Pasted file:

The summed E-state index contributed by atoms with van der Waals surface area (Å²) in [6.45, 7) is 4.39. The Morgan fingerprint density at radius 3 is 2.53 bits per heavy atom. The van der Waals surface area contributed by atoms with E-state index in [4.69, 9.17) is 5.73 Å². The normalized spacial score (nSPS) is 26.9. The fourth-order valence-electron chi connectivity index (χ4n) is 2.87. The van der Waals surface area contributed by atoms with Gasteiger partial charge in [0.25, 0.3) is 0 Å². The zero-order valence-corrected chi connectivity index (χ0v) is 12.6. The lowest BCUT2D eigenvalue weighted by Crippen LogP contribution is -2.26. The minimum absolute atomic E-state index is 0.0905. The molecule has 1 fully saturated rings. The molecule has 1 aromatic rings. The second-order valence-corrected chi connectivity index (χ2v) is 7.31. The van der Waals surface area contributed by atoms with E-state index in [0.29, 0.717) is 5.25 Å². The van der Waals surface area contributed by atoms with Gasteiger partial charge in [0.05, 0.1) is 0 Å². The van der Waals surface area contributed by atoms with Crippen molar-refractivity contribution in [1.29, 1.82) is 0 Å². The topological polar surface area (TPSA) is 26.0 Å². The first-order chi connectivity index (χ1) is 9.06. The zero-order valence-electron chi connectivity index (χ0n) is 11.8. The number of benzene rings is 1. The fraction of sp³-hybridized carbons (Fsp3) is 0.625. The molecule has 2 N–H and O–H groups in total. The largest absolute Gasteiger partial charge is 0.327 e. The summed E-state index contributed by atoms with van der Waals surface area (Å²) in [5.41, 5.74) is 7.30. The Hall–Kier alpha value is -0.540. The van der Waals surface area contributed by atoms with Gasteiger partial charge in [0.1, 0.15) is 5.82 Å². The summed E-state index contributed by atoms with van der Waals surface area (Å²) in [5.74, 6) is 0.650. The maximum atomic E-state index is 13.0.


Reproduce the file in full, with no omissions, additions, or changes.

The summed E-state index contributed by atoms with van der Waals surface area (Å²) in [6.45, 7) is 4.39. The Morgan fingerprint density at radius 3 is 2.53 bits per heavy atom. The van der Waals surface area contributed by atoms with E-state index in [4.69, 9.17) is 5.73 Å². The normalized spacial score (nSPS) is 26.9. The fourth-order valence-electron chi connectivity index (χ4n) is 2.87. The van der Waals surface area contributed by atoms with Gasteiger partial charge in [0.25, 0.3) is 0 Å². The zero-order valence-corrected chi connectivity index (χ0v) is 12.6. The lowest BCUT2D eigenvalue weighted by Crippen LogP contribution is -2.26. The minimum absolute atomic E-state index is 0.0905. The molecule has 1 fully saturated rings. The molecule has 1 aromatic rings. The second-order valence-corrected chi connectivity index (χ2v) is 7.31. The van der Waals surface area contributed by atoms with E-state index in [0.29, 0.717) is 5.25 Å². The van der Waals surface area contributed by atoms with Gasteiger partial charge in [0.05, 0.1) is 0 Å². The van der Waals surface area contributed by atoms with Crippen molar-refractivity contribution in [1.29, 1.82) is 0 Å². The topological polar surface area (TPSA) is 26.0 Å². The first-order chi connectivity index (χ1) is 9.06. The zero-order valence-electron chi connectivity index (χ0n) is 11.8. The number of benzene rings is 1. The fraction of sp³-hybridized carbons (Fsp3) is 0.625. The molecule has 2 N–H and O–H groups in total. The largest absolute Gasteiger partial charge is 0.327 e. The summed E-state index contributed by atoms with van der Waals surface area (Å²) in [5.41, 5.74) is 7.30. The Hall–Kier alpha value is -0.540. The van der Waals surface area contributed by atoms with Gasteiger partial charge in [0.1, 0.15) is 5.82 Å². The summed E-state index contributed by atoms with van der Waals surface area (Å²) in [5.74, 6) is 0.650. The maximum atomic E-state index is 13.0.